The woman who reshaped maths – BBC News

Posted: November 1, 2019 at 12:41 pm

Womens colleges provided essential opportunities for women as both professors and students. But, as Leff points out, womens colleges were colleges, so they didnt support the same type of sophisticated research that Geiringer had been doing in universities. Any research she did would be outside of her college duties and typically unpaid.

Geiringer never found in a US university a position equal to what she had in Germany and Turkey.

After accepting her post at Wheaton, Geiringer wrote to von Mises, I hope there will be better conditions for the next generations of women. In the meantime, one has to go on as well as possible.

And Geiringer did go on. She stayed at Wheaton, which granted her an honorary doctorate in mathematics, until her retirement in 1959, that same year, she was elected a fellow of the American Academy of Arts and Sciences. She still did research when she found the time, but her most significant project post-immigration was compiling, editing, and publishing von Mises unfinished book in two editions after his death in 1953: Probably, Statistics, and Truth in 1964 and Mathematical Theory of Probability and Statistics in 1957.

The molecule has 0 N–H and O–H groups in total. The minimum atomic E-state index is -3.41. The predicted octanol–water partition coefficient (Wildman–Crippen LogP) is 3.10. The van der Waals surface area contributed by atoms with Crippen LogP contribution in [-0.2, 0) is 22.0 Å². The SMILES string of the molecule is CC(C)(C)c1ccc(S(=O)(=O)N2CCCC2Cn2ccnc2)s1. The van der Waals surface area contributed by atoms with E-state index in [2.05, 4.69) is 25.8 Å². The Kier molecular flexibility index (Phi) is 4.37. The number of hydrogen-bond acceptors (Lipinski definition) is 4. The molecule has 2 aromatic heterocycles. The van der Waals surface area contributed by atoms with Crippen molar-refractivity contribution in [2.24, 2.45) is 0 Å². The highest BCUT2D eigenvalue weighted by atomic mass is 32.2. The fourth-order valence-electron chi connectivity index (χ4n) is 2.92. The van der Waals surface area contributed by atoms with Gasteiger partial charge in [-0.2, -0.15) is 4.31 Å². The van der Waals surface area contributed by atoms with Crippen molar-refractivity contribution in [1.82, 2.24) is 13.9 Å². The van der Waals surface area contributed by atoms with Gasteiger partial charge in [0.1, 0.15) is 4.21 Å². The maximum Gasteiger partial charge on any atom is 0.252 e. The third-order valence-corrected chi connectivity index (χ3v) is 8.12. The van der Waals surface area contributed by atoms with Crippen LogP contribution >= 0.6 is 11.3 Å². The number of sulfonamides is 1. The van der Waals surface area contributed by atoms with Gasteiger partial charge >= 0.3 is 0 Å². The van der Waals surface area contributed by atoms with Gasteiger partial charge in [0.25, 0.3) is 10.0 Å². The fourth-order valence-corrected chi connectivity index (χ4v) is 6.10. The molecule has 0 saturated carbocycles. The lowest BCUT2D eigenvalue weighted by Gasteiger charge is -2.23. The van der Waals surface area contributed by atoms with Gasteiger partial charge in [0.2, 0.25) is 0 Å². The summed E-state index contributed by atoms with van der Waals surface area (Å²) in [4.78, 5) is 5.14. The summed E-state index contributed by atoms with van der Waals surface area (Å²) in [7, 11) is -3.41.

Even if Geiringer didnt get exactly what she wanted, she never gave up on chasing that deepest need in her life.

Missed Genius

Ask people to imagine a scientist, and many of us will picture the same thing a heterosexual white male. Historically, a number of challenges have made it much more difficult for those who dont fit that stereotype to enter fields like science, math or engineering.

There are, however, many individuals from diverse backgrounds who have shaped our understanding of life and the Universe, but whose stories have gone untold until now. With our new BBC Future column, we are celebrating the missed geniuses who made the world what it is today.


Portrait of Hilda Geiringer by Emmanuel Lafont.

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The woman who reshaped maths - BBC News

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